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 Status: Finalised Material from: Ivan, Linus



1. Impact

During the first week of January the north-eastern central and south-eastern part of Europe was hit by a cold spell resulting in temperatures below 40C in Sweden and Finland and temperatures below 30C far down on the continent. In connection, many countries in southern and south-eastern Europe (e.g Italy, Greece and Turkey) were hit by severe snowfall.

2. Description of the event

The plots below shows analyses of z500 and t850 for the period 2-9 January.

The plot above shows backward trajectories, starting on 1 January and ending on 9 January around Sofia at 850 hPa level.

The plots below show EFI and SOT for 2-metre temperature day 1 as a proxy for analysis of how extreme the temperature were from 2 to 9 January.

One of the most affected countries by heavy snowfall was Bulgaria. Two major snowfall events caused by Mediterranean cyclones hit the country with the most affected area being eastern and especially north-eastern Bulgaria where many roads were closed and many households were left without power due to blizzard conditions. Strong winds and heavy snowfall created deep piles of snow up to 2 metres. On 11th of January snow depth exceeded extraordinary values of 1 metre in some parts of the country. Temperatures plummeted to -26C in the SW Bulgarian town of Blagoevgrad in the morning on the 8 January.

Photographs of heavy snowfall in Bulgaria: deep piles of snow in NE Bulgaria report on one of the major Bulgarian TV stations (left), heavy snowfall on the beach in the coastal city of Burgas, SE Bulgaria (middle) and snow in around a personal weather station in the mountainous town of Troyan in the middle of the country (right).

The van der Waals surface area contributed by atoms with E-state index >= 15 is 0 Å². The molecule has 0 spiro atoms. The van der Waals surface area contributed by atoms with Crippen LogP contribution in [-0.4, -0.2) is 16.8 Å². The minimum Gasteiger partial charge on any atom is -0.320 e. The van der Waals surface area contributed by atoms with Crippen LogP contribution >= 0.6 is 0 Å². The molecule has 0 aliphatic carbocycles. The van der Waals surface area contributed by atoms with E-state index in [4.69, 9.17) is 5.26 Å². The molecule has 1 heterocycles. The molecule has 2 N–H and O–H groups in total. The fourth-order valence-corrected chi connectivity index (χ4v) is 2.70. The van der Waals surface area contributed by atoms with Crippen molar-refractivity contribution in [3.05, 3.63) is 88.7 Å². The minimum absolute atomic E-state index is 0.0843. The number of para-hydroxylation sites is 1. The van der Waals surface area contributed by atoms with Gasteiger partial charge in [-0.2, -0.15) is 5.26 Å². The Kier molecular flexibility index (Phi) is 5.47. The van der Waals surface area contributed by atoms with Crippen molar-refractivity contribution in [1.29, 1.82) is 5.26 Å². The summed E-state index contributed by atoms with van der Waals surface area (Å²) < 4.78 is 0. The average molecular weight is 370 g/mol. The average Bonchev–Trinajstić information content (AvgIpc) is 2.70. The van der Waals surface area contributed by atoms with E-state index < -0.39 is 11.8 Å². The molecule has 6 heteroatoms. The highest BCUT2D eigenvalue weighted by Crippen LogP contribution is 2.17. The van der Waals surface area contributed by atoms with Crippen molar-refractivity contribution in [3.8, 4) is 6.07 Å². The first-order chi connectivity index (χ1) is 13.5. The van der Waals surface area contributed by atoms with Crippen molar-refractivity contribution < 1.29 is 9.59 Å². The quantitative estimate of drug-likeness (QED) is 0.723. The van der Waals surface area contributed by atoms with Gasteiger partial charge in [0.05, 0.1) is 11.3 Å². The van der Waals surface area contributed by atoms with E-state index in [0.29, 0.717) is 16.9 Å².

A deep Mediterranean Cyclone passing along the southern route IIIa that caused heavy snowfall and blizzards over NE Bulgaria on 6-7 January 2017.

Another Mediterranean cyclone again on IIIa route caused again blizzards in NE Bulgaria on 10 January 2017.

Snow depth analysis from the Bulgarian National Met Service (NIMH) using snow depth reports and ALADIN model for 5th of January before the event (left) and 11th January (right) after two consecutive snowstorms.

3. Predictability


3.1 Data assimilation


3.2 HRES

The plots below show 2-metre temperature (left) and 10-metre wind speed from Sodankyla on 4 January from HRES (red) and observations (black). The model was far too warm while the wind speed was in line with observations, at least during the first part of the day.

The plot below compares the model climate from reforecasts (solid) and observation climatology (dashed).

During the cold period, heavy snowfall also hit south-eastern Europe, e.g Istanbul. The plots below show observations of precipitation on 7 and 8 January and the last forecast before each accumulation period.

3.3 ENS

The plot below show the evolution of ensemble forecasts (blue) and HRES (red dot) for 2-metre temperature in Sodankyla on 5 January 00z. The osbervation was around -40C (see above).

The plot below show the evolution of ensemble forecasts (blue) and HRES (red dot) for T850 over Trojan in central Bulgaria on 9 January 00z.

3.4 Monthly forecasts

The plots below show weekly temperature anomalies for 2-8 January.

3.5 Comparison with other centres

4. Experience from general performance/other cases

5. Good and bad aspects of the forecasts for the event

6. Additional material